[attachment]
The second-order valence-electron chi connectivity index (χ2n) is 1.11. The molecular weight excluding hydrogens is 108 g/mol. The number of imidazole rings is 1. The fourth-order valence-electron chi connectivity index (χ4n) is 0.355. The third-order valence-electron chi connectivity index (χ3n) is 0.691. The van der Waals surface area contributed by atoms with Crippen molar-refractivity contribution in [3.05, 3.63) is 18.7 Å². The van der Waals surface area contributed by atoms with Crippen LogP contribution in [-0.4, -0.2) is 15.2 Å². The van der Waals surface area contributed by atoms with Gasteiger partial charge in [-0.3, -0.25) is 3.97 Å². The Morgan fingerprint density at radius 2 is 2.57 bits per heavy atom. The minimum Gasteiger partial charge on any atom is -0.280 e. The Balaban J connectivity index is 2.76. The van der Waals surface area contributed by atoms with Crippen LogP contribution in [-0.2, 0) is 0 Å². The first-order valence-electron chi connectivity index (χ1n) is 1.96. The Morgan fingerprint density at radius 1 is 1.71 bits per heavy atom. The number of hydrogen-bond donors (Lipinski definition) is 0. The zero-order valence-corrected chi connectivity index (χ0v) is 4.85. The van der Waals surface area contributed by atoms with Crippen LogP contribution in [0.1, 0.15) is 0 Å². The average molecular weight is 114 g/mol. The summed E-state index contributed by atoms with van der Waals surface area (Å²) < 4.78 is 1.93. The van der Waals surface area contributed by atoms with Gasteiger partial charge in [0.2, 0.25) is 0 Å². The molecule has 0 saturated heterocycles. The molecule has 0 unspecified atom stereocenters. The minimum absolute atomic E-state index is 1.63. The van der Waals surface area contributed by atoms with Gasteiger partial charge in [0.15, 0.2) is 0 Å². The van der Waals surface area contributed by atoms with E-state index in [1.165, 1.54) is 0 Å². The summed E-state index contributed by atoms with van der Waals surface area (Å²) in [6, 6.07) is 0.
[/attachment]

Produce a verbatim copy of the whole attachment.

The second-order valence-electron chi connectivity index (χ2n) is 1.11. The molecular weight excluding hydrogens is 108 g/mol. The number of imidazole rings is 1. The fourth-order valence-electron chi connectivity index (χ4n) is 0.355. The third-order valence-electron chi connectivity index (χ3n) is 0.691. The van der Waals surface area contributed by atoms with Crippen molar-refractivity contribution in [3.05, 3.63) is 18.7 Å². The van der Waals surface area contributed by atoms with Crippen LogP contribution in [-0.4, -0.2) is 15.2 Å². The van der Waals surface area contributed by atoms with Gasteiger partial charge in [-0.3, -0.25) is 3.97 Å². The Morgan fingerprint density at radius 2 is 2.57 bits per heavy atom. The minimum Gasteiger partial charge on any atom is -0.280 e. The Balaban J connectivity index is 2.76. The van der Waals surface area contributed by atoms with Crippen LogP contribution in [-0.2, 0) is 0 Å². The first-order valence-electron chi connectivity index (χ1n) is 1.96. The Morgan fingerprint density at radius 1 is 1.71 bits per heavy atom. The number of hydrogen-bond donors (Lipinski definition) is 0. The zero-order valence-corrected chi connectivity index (χ0v) is 4.85. The van der Waals surface area contributed by atoms with Crippen LogP contribution in [0.1, 0.15) is 0 Å². The average molecular weight is 114 g/mol. The summed E-state index contributed by atoms with van der Waals surface area (Å²) < 4.78 is 1.93. The van der Waals surface area contributed by atoms with Gasteiger partial charge in [0.2, 0.25) is 0 Å². The molecule has 0 saturated heterocycles. The molecule has 0 unspecified atom stereocenters. The minimum absolute atomic E-state index is 1.63. The van der Waals surface area contributed by atoms with Gasteiger partial charge in [0.15, 0.2) is 0 Å². The van der Waals surface area contributed by atoms with E-state index in [1.165, 1.54) is 0 Å². The summed E-state index contributed by atoms with van der Waals surface area (Å²) in [6, 6.07) is 0.